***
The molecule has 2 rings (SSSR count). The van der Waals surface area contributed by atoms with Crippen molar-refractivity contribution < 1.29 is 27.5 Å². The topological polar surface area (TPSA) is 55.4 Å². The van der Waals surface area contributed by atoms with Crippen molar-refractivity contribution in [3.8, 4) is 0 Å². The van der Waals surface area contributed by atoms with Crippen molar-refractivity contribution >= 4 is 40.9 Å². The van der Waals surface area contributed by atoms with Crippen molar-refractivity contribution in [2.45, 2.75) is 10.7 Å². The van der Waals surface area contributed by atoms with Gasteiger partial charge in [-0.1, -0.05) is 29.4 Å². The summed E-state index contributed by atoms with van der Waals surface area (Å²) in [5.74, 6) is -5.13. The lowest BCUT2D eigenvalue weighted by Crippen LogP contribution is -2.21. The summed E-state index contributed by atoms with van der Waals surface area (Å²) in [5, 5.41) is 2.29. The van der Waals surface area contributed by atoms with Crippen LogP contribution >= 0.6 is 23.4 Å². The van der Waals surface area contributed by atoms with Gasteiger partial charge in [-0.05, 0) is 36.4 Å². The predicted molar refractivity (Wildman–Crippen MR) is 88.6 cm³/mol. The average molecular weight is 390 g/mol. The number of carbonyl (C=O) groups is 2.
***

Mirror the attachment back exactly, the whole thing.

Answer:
The molecule has 2 rings (SSSR count). The van der Waals surface area contributed by atoms with Crippen molar-refractivity contribution < 1.29 is 27.5 Å². The topological polar surface area (TPSA) is 55.4 Å². The van der Waals surface area contributed by atoms with Crippen molar-refractivity contribution in [3.8, 4) is 0 Å². The van der Waals surface area contributed by atoms with Crippen molar-refractivity contribution >= 4 is 40.9 Å². The van der Waals surface area contributed by atoms with Crippen molar-refractivity contribution in [2.45, 2.75) is 10.7 Å². The van der Waals surface area contributed by atoms with Gasteiger partial charge in [-0.1, -0.05) is 29.4 Å². The summed E-state index contributed by atoms with van der Waals surface area (Å²) in [5.74, 6) is -5.13. The lowest BCUT2D eigenvalue weighted by Crippen LogP contribution is -2.21. The summed E-state index contributed by atoms with van der Waals surface area (Å²) in [5, 5.41) is 2.29. The van der Waals surface area contributed by atoms with Crippen LogP contribution >= 0.6 is 23.4 Å². The van der Waals surface area contributed by atoms with Gasteiger partial charge in [-0.05, 0) is 36.4 Å². The predicted molar refractivity (Wildman–Crippen MR) is 88.6 cm³/mol. The average molecular weight is 390 g/mol. The number of carbonyl (C=O) groups is 2.